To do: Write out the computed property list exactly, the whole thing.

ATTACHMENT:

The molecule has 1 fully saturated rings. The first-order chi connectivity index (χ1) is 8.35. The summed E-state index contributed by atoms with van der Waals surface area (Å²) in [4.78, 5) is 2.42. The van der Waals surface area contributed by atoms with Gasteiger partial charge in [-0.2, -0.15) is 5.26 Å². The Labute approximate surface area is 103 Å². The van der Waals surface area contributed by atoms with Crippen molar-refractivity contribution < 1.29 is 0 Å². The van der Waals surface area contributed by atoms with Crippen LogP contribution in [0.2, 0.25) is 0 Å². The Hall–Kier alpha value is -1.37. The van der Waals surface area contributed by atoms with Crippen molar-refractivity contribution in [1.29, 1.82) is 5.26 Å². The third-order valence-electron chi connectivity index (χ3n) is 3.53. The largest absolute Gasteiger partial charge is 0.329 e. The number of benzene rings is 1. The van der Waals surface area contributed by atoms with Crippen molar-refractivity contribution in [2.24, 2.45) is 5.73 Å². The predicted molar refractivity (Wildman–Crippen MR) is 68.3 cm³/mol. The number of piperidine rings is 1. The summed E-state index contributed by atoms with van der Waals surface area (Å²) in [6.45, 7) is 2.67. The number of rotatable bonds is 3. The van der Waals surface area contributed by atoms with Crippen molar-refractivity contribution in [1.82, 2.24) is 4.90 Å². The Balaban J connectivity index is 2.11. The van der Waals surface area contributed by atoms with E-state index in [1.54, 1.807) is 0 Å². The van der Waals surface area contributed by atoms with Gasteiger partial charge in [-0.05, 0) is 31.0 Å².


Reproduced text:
The molecule has 1 fully saturated rings. The first-order chi connectivity index (χ1) is 8.35. The summed E-state index contributed by atoms with van der Waals surface area (Å²) in [4.78, 5) is 2.42. The van der Waals surface area contributed by atoms with Gasteiger partial charge in [-0.2, -0.15) is 5.26 Å². The Labute approximate surface area is 103 Å². The van der Waals surface area contributed by atoms with Crippen molar-refractivity contribution < 1.29 is 0 Å². The van der Waals surface area contributed by atoms with Crippen LogP contribution in [0.2, 0.25) is 0 Å². The Hall–Kier alpha value is -1.37. The van der Waals surface area contributed by atoms with Crippen molar-refractivity contribution in [1.29, 1.82) is 5.26 Å². The third-order valence-electron chi connectivity index (χ3n) is 3.53. The largest absolute Gasteiger partial charge is 0.329 e. The number of benzene rings is 1. The van der Waals surface area contributed by atoms with Crippen molar-refractivity contribution in [2.24, 2.45) is 5.73 Å². The predicted molar refractivity (Wildman–Crippen MR) is 68.3 cm³/mol. The number of piperidine rings is 1. The summed E-state index contributed by atoms with van der Waals surface area (Å²) in [6.45, 7) is 2.67. The number of rotatable bonds is 3. The van der Waals surface area contributed by atoms with Crippen molar-refractivity contribution in [1.82, 2.24) is 4.90 Å². The Balaban J connectivity index is 2.11. The van der Waals surface area contributed by atoms with E-state index in [1.54, 1.807) is 0 Å². The van der Waals surface area contributed by atoms with Gasteiger partial charge in [-0.05, 0) is 31.0 Å².